Myles went on to beat his case in trial after nearly 3 years of being detained in jail. After losing everything - including his children - he was released and was presented with a court fee of $10,000. Daniel was detained over 7 years pretrial, while he is now out on bond, he is still under the thumb of the criminal legal system that has failed him time and time again as he awaits his day in court.

Each one of these cases are sadly the norm of the criminal legal system and mass incarceration in this country. “Tough on crime” has not been proven to cause a decrease in crime or violence, and the majority of those incarcerated are not violent offenders. Nonetheless this system thrives on the back and heels of hard working citizens offloading the cost of incarceration on taxpayers like yourself, destroying family structures, draining community resources and capitalizing off of victims and their loved ones’ trauma at an unconscionable social cost. Mass incarceration has been a beacon of disparity for 50 years now, despite alternatives to incarceration and this cruel criminal legal system. Instead of utilizing funds for preventative measures and alternatives to this paradigm, our political leaders in support of mass incarceration are committing funds and promoting policies and procedures that will increase it.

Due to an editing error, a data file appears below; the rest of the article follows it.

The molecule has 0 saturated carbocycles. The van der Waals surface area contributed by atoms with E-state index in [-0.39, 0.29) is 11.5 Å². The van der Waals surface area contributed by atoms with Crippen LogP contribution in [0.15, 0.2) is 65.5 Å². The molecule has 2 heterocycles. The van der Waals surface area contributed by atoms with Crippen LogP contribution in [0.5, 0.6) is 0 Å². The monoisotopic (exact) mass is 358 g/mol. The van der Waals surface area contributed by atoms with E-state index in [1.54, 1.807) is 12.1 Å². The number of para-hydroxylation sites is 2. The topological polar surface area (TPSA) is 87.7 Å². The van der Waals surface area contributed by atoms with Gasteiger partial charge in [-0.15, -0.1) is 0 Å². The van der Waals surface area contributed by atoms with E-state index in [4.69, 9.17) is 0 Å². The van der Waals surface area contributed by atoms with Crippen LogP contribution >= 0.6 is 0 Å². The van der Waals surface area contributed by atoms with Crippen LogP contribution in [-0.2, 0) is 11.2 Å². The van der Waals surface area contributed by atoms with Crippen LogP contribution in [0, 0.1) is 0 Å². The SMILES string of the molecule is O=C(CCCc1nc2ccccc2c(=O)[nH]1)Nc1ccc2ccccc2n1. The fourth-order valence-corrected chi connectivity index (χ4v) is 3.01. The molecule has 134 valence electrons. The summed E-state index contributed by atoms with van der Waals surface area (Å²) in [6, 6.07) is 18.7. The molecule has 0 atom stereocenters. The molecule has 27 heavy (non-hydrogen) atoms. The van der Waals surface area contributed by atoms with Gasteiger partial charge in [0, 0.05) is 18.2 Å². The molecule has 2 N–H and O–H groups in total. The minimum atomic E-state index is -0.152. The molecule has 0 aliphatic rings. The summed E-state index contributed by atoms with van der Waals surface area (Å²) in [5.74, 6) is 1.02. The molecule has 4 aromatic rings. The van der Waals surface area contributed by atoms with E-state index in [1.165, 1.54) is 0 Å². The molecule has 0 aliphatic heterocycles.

Grassroots and criminal justice reform organizations such as Mano Amiga, Vera Institute of Justice, and the Sentencing Project continue to work tirelessly to shed light on the reality of this cruel system and offer alternatives to incarceration that are community based preventative measures, in their efforts to replace the flawed system that currently exists is doing exactly what it was designed to do. The question is what can each one of us do? I take inspiration from Coretta Scott King when she said; “The greatness of a community is most accurately measured by the compassionate action of its members.” As you read this, I challenge you to think about how you can join your community discussion about the dire state of the criminal legal system and more effective crime prevention, early intervention and public safety strategies. Then, I encourage you to take action to change the paradigm. After 50 years of mass incarceration, the time for meaningful and impactful change is long overdue.

Cyrus Gray is a 28-yearold black man from Houston. He has been charged with the 2015 murder of Texas State student Justin Gage. He was held in the Hays County Jail from March 5, 2018 until November 10, 2022 when he was granted bail following a trial that resulted in mistrial. A new trial has since been rescheduled from February until May. Since his arrest he has advocated for himself and others in Hays County Jail and has been working alongside the local organization Mano Amiga. He has worked with the Austin Justice Coalition, The Fair Defense Project and Professor Matthew Clair of Stanford University. He has spoken multiple times at Hays County Commissioners Court hearings and once at the Capital in front of the Criminal Justice Committee in regards to the importance of affordable bonds and a change in the criminal legal system.

San Marcos Record

(512) 392-2458
P.O. Box 1109, San Marcos, TX 78666